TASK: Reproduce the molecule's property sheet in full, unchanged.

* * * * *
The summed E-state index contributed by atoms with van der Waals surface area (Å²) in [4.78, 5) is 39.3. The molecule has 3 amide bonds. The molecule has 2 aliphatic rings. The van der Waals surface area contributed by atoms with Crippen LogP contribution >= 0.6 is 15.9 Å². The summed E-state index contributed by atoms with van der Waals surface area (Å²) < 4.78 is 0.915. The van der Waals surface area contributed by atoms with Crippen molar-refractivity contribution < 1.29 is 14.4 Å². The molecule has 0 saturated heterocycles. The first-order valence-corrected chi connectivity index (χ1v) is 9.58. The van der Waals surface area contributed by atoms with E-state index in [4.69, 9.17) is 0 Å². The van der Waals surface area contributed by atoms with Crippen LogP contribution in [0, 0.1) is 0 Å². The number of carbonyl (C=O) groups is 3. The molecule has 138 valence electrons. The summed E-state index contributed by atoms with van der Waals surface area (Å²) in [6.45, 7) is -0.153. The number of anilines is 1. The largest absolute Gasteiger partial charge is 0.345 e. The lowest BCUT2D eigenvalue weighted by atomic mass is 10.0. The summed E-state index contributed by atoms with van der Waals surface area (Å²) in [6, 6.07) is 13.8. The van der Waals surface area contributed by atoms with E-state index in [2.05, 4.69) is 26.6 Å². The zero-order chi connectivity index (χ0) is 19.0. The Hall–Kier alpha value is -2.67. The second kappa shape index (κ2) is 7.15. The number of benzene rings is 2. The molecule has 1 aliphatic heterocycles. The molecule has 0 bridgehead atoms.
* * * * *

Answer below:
The summed E-state index contributed by atoms with van der Waals surface area (Å²) in [4.78, 5) is 39.3. The molecule has 3 amide bonds. The molecule has 2 aliphatic rings. The van der Waals surface area contributed by atoms with Crippen LogP contribution >= 0.6 is 15.9 Å². The summed E-state index contributed by atoms with van der Waals surface area (Å²) < 4.78 is 0.915. The van der Waals surface area contributed by atoms with Crippen molar-refractivity contribution < 1.29 is 14.4 Å². The molecule has 0 saturated heterocycles. The first-order valence-corrected chi connectivity index (χ1v) is 9.58. The van der Waals surface area contributed by atoms with E-state index in [4.69, 9.17) is 0 Å². The van der Waals surface area contributed by atoms with Crippen LogP contribution in [0, 0.1) is 0 Å². The number of carbonyl (C=O) groups is 3. The molecule has 138 valence electrons. The summed E-state index contributed by atoms with van der Waals surface area (Å²) in [6.45, 7) is -0.153. The number of anilines is 1. The largest absolute Gasteiger partial charge is 0.345 e. The lowest BCUT2D eigenvalue weighted by atomic mass is 10.0. The summed E-state index contributed by atoms with van der Waals surface area (Å²) in [6, 6.07) is 13.8. The van der Waals surface area contributed by atoms with E-state index in [2.05, 4.69) is 26.6 Å². The zero-order chi connectivity index (χ0) is 19.0. The Hall–Kier alpha value is -2.67. The second kappa shape index (κ2) is 7.15. The number of benzene rings is 2. The molecule has 1 aliphatic heterocycles. The molecule has 0 bridgehead atoms.